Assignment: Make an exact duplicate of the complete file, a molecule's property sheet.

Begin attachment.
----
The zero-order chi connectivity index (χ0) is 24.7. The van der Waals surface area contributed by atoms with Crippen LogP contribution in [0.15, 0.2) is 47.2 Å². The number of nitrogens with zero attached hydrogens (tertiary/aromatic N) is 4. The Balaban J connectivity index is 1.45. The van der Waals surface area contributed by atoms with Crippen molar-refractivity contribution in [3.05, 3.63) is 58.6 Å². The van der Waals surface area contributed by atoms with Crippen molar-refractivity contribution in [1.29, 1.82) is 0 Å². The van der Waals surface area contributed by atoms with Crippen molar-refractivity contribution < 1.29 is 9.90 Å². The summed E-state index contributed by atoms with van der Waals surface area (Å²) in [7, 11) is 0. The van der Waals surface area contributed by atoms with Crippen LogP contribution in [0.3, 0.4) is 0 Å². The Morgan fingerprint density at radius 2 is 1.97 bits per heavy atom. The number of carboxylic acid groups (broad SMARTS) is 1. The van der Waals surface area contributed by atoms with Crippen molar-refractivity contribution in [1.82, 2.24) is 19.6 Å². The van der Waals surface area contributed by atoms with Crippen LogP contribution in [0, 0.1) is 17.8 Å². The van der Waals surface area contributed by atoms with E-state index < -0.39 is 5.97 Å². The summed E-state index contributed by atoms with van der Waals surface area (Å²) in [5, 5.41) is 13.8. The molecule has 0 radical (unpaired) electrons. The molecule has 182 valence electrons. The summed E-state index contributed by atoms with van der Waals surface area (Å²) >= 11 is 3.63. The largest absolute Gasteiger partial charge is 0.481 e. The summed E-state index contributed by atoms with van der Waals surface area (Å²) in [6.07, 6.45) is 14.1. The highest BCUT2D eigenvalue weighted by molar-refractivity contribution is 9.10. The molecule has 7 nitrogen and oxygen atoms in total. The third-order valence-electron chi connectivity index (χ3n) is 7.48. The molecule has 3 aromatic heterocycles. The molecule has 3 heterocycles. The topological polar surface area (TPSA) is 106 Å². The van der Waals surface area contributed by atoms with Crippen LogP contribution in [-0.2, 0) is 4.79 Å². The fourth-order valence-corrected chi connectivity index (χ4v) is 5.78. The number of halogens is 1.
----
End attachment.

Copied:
The zero-order chi connectivity index (χ0) is 24.7. The van der Waals surface area contributed by atoms with Crippen LogP contribution in [0.15, 0.2) is 47.2 Å². The number of nitrogens with zero attached hydrogens (tertiary/aromatic N) is 4. The Balaban J connectivity index is 1.45. The van der Waals surface area contributed by atoms with Crippen molar-refractivity contribution in [3.05, 3.63) is 58.6 Å². The van der Waals surface area contributed by atoms with Crippen molar-refractivity contribution in [1.29, 1.82) is 0 Å². The van der Waals surface area contributed by atoms with Crippen molar-refractivity contribution < 1.29 is 9.90 Å². The summed E-state index contributed by atoms with van der Waals surface area (Å²) in [7, 11) is 0. The van der Waals surface area contributed by atoms with Crippen LogP contribution in [0.3, 0.4) is 0 Å². The Morgan fingerprint density at radius 2 is 1.97 bits per heavy atom. The number of carboxylic acid groups (broad SMARTS) is 1. The van der Waals surface area contributed by atoms with Crippen molar-refractivity contribution in [1.82, 2.24) is 19.6 Å². The van der Waals surface area contributed by atoms with Crippen LogP contribution in [0, 0.1) is 17.8 Å². The van der Waals surface area contributed by atoms with E-state index < -0.39 is 5.97 Å². The summed E-state index contributed by atoms with van der Waals surface area (Å²) in [5, 5.41) is 13.8. The molecule has 0 radical (unpaired) electrons. The molecule has 182 valence electrons. The summed E-state index contributed by atoms with van der Waals surface area (Å²) >= 11 is 3.63. The largest absolute Gasteiger partial charge is 0.481 e. The summed E-state index contributed by atoms with van der Waals surface area (Å²) in [6.07, 6.45) is 14.1. The highest BCUT2D eigenvalue weighted by molar-refractivity contribution is 9.10. The molecule has 7 nitrogen and oxygen atoms in total. The third-order valence-electron chi connectivity index (χ3n) is 7.48. The molecule has 3 aromatic heterocycles. The molecule has 3 heterocycles. The topological polar surface area (TPSA) is 106 Å². The van der Waals surface area contributed by atoms with Crippen LogP contribution in [-0.2, 0) is 4.79 Å². The fourth-order valence-corrected chi connectivity index (χ4v) is 5.78. The number of halogens is 1.